The sheen is lost

I do not find now the enthusiasm that marked the Republic Day in the early years of our Republic. I recall how we would get up early in the morning to be ready to line up Rajpath, leading to India Gate, where different battalions of Army, Navy and Air Force personnel and armed police displayed their martial prowess. Unlike in the past, when the salute was taken by the Prime Minister, now the President takes the salute. The whole thing is ceremonial.  

The President comes down in a buggy, drawn by horses from Rashtrapati Bhawan, to the dais. The Prime Minister receives him. He takes the salute. There is transparency in what is being done. Normally, India invites one Guest of Honour from a foreign nation and he or she is hosted with all pomp and show. But this year, Republic Day had guests of honour from all 10 ASEAN countries. To accommodate all the guests, the dais, which used to be about 35 feet, was stretched to 90 feet. A huge departure, one should say. The Government of India made elaborate arrangements to strengthen our bond with these countries.    

Republic Day is also the day when awards are given to civilians who have excelled in various fields, especially to the services personnel who have shown gallant in times of trouble and many who have sacrificed their lives defending India. These are deserving people.

But, over the years, the other awards have come to be given to workers and loyalists of the ruling party, which, at present, is the BJP. This is, however, contrary to the thinking of the framers of the Constitution. They banned government awards. That is the reason why the Janata Party, led by the Gandhian Jayaprakash Narayan, stopped the practice when it came to power briefly.

The person who initiated the awards was India's first Prime Minister Jawaharlal Nehru. He wanted to recognise people who had excelled in the literary, economic and scientific fields. No money is given, because the award is too valuable to be weighed on the scales of monetary benefit.

Nehru also did not want the award to be linked with politics. He did not envisage that one day the entire exercise of selection would get politicised. Later governments would pick up sycophants to reward his or her services to the ruling party.

Initially, the Republic Day awards were under the Ministry of External Affairs, which Nehru headed. Subsequently, the job was entrusted to the Home ministry, which gave the responsibility to one deputy secretary. He had too many things on his plate. He passed on the task to the information officer attached to the ministry. That is how I came to handle the job, because I was then the Home ministry's information officer.

The mode of selection was arbitrary. The Prime Minister and other ministers would suggest names which I, as information officer, went on stacking in a file. Almost a month before the Republic Day, I had to shortlist the names. I must admit I followed no rules while preparing the list which went to the deputy secretary in charge, then to the Home Secretary and finally to the Home Minister. I found very few changes in the list I sent.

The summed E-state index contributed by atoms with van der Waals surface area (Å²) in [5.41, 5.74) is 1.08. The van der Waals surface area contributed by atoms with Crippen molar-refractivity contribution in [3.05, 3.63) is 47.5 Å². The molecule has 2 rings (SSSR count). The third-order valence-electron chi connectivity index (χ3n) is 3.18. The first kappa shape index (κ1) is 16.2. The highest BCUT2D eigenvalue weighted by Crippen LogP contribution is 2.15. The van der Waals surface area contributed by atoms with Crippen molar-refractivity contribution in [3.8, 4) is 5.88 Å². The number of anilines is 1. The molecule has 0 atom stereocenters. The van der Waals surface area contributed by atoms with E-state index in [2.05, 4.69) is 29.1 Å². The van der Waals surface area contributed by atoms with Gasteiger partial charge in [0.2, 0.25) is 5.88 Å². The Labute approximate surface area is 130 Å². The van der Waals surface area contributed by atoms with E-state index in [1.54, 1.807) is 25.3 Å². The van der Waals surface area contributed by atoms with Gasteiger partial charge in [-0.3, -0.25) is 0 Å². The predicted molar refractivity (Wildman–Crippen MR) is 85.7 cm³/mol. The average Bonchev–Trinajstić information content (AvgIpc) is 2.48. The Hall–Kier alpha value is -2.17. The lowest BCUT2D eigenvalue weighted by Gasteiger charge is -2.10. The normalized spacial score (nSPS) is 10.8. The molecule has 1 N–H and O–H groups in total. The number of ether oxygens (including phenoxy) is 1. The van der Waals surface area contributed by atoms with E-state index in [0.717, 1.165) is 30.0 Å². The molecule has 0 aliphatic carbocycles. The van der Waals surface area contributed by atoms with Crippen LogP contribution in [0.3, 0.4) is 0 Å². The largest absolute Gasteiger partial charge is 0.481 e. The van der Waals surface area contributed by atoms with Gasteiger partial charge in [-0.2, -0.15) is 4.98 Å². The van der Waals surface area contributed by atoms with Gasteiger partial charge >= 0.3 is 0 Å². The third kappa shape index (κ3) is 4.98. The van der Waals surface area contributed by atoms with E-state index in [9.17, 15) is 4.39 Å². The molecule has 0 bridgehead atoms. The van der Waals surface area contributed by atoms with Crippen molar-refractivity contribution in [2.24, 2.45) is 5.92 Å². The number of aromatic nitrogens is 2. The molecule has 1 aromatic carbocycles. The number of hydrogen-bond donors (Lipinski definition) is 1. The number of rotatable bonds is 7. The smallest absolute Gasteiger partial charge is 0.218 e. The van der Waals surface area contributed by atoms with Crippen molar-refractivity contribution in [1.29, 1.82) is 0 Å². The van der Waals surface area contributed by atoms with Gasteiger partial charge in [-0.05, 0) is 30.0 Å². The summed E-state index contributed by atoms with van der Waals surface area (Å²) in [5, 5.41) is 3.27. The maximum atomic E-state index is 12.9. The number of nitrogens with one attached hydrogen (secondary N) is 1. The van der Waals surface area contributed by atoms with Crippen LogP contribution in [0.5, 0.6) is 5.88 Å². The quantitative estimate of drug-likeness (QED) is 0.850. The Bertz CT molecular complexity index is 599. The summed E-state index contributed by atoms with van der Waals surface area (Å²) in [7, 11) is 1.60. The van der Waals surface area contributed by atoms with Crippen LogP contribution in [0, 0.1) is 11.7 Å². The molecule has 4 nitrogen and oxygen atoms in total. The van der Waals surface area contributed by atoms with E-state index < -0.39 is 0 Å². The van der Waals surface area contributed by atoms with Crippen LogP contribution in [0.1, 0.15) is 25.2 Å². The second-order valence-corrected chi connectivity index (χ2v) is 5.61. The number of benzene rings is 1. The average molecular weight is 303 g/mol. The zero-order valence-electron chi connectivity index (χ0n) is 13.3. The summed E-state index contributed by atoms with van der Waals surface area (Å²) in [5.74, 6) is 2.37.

But the toughest job was preparing the citations. I would have the dictionary and Roget's Thesaurus before me. In some cases, I had the bio-data of the recipient to guide me. Mostly they contained a cryptic description of the person, whether he was a scientist, an academician or economist. That helped me somewhat but preparing the citation on that basis was challenging.

The entire process was so haphazard that the Supreme Court had to intervene to ask the government to constitute a selection committee and include the opposition leader as its member. Some order came to prevail once the committee was in place. Still, preparing the citation was my task.

The draft gazette notification of names was issued by Rashtrapati Bhavan. I recollect that once the name of Ms Lazarus was suggested by the President. We, in the Home ministry, thought that the honour had been conferred on the then famous educationist Ms Lazarus.

Accordingly, the gazette notification was made public. But when President Rajendra Prasad saw the notification, he said the name he had suggested was that of a nurse. She had attended to him while he had a bout of asthma when he was travelling to Hyderabad from Kurnool in Andhra Pradesh. We were all embarrassed that the honour had been bestowed on the wrong person. But we could do nothing because the name was already in the public domain. Both the ladies were given the award that year.

Biased selection

In the past, when the Congress was in power, it conferred the Padma Bhushan on the Indian-American hotelier Sant Singh Chatwal, despite some criminal cases pending against him. There was a furore in the country, but the Home ministry justified his selection on the plea that he had served the cause of the country abroad. But there are several cases of eminent people refusing to accept the award on the ground that the panel of selectors was not capable enough to judge their work.  

The question is, should these awards be given away at all. Our experience is that the ruling party tends to give "recognition" to people who are either members of the party or are connected with it somehow. This only emphasises the argument that the awards are not according to merit. This charge will remain, because the selection is done by people who are nominated by the government. It should have included the opposition leader in the selection panel but he or she would be in the minority. There should be a debate in the country on the importance of these awards. They have outlived their utility.

When the Constitution has banned the government from giving any awards or titles, why should these awards be given? They violate the spirit of the Constitution. Prime Minister Narendra Modi should initiate a debate on whether the awards should continue or not.  

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